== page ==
Dialogue

Vocabulary

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Lesson Notes

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Lesson Transcript

INTRODUCTION
Alisha:Hi Everyone! This is Alisha, and welcome to SwedishPod101.com. This is Beginner season 1, lesson 7, What’s Wrong With your Swedish Food?
Satsuki:Hi everyone, or ‘hej allihopa’ as you’d say in Swedish! I’m Satsuki
Alisha:Satsuki, could you tell us what this lesson will be about?
Satsuki:Of course! In this lesson, you’ll learn how to make a complaint.
Alisha:The conversation takes place at a restaurant, and it’s between Lisa and a waiter.
Satsuki:They’ll be using formal Swedish, since they don’t know each other.
Alisha:Great! Let’s listen to the conversation!

Lesson conversation

Servitör Hur smakar din kycklingsallad?
Lisa Inte så bra.
Servitör Jaså.Vad är det för fel?
Lisa Kycklingen är för torr och dressingen är för salt.
Servitör Vill du ha något annat?
Lisa En tonfisksallad, tack.
Servitör Självklart!
Alisha: Let’s hear the conversation one time slowly.
Servitör Hur smakar din kycklingsallad?
Lisa Inte så bra.
Servitör Jaså.Vad är det för fel?
Lisa Kycklingen är för torr och dressingen är för salt.
Servitör Vill du ha något annat?
Lisa En tonfisksallad, tack.
Servitör Självklart!
Alisha: Now let’s hear it with the English translation.
Servitör Hur smakar din kycklingsallad?
Alisha:How is your chicken salad?
Lisa Inte så bra.
Alisha:Not that good.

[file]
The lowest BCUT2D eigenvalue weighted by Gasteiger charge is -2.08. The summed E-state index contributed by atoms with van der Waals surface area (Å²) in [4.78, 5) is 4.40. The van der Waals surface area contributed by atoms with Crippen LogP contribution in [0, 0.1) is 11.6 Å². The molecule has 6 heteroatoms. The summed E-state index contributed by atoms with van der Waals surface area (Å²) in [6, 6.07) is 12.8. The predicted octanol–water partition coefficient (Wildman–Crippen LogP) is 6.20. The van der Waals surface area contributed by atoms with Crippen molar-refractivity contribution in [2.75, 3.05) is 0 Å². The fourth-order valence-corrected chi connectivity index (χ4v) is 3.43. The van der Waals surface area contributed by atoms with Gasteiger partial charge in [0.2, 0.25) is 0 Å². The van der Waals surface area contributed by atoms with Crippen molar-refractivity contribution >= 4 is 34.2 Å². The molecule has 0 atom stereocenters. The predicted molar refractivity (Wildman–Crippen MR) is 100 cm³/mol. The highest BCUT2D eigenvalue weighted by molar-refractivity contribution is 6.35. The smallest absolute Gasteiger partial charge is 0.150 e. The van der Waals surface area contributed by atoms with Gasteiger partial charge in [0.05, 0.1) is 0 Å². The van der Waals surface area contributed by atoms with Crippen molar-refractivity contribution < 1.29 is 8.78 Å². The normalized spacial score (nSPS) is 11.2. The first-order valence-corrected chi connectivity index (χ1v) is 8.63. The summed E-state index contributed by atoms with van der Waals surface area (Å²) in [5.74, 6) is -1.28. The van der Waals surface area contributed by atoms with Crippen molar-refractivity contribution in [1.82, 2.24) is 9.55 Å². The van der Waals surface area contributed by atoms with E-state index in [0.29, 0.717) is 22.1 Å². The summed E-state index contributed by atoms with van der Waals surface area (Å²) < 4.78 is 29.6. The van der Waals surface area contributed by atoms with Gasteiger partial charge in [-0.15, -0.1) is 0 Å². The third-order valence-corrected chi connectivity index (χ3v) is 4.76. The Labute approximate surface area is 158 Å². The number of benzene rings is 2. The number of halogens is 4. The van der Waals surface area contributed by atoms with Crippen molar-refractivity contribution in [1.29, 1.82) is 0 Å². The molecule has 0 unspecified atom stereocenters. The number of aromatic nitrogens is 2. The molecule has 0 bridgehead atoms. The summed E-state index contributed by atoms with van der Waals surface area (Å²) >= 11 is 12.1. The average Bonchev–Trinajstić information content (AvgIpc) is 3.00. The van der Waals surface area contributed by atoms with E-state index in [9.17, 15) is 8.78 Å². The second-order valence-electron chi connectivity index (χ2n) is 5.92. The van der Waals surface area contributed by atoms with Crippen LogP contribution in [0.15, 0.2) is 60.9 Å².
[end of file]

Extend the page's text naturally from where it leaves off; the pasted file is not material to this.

Servitör Jaså.Vad är det för fel?
Alisha:Really. What’s wrong?
Lisa Kycklingen är för torr och dressingen är för salt.
Alisha:The chicken is too dry and the dressing is too salty.
Servitör Vill du ha något annat?
Alisha:Would you like anything else?
Lisa En tonfisksallad, tack.
Alisha:A tuna salad, please.
Servitör Självklart!
Alisha:Of course!
POST CONVERSATION BANTER
Alisha:I'm glad that we’re learning how to make a complaint in this lesson, but tell me Satsuki:– is this a really useful skill to master when you eat out in Sweden? Is the food really that bad?
Satsuki:Alisha, that’s a good question. But no, I’d say that the food quality in general is quite good. Of course, it varies from restaurant to restaurant, but generally there’s no reason to worry.
Alisha:Oh that’s good to hear, and would you say that it’s quite safe too?
Satsuki:Yes. And in Sweden, there are actually a lot of regulations, that safeguard the quality of food served in restaurants.
Alisha:Oh really, what kinds of regulations?
Satsuki:Well, local governments make sure that the restaurants in their area store and prepare food properly. And if they don’t, they could be shut down.
Alisha:Great, I definitely feel reassured, and I think our listeners will be happy to visit Sweden’s restaurants now!
Satsuki:Yes, they should! There’s a diverse range of restaurants and flavors, at least in the bigger cities, that are well worth trying!
Alisha:That sounds wonderful, but now let’s move on to the vocab.
VOCAB LIST
Alisha:Let's take a look at the vocabulary for this lesson.
The first word we shall see is:
Satsuki:att smaka [natural native speed]
Alisha:to taste
Satsuki:att smaka [slowly - broken down by syllable]
Satsuki:att smaka [natural native speed]
Next:
Satsuki:bra [natural native speed]
Alisha:good
Satsuki:bra [slowly - broken down by syllable]
Satsuki:bra [natural native speed]
Next:
Satsuki:fel [natural native speed]
Alisha:wrong
Satsuki:fel [slowly - broken down by syllable]
Satsuki:fel [natural native speed]
Next:
Satsuki:för [natural native speed]
Alisha:too
Satsuki:för [slowly - broken down by syllable]
Satsuki:för [natural native speed]
Next:
Satsuki:torr [natural native speed]
Alisha:dry
Satsuki:torr [slowly - broken down by syllable]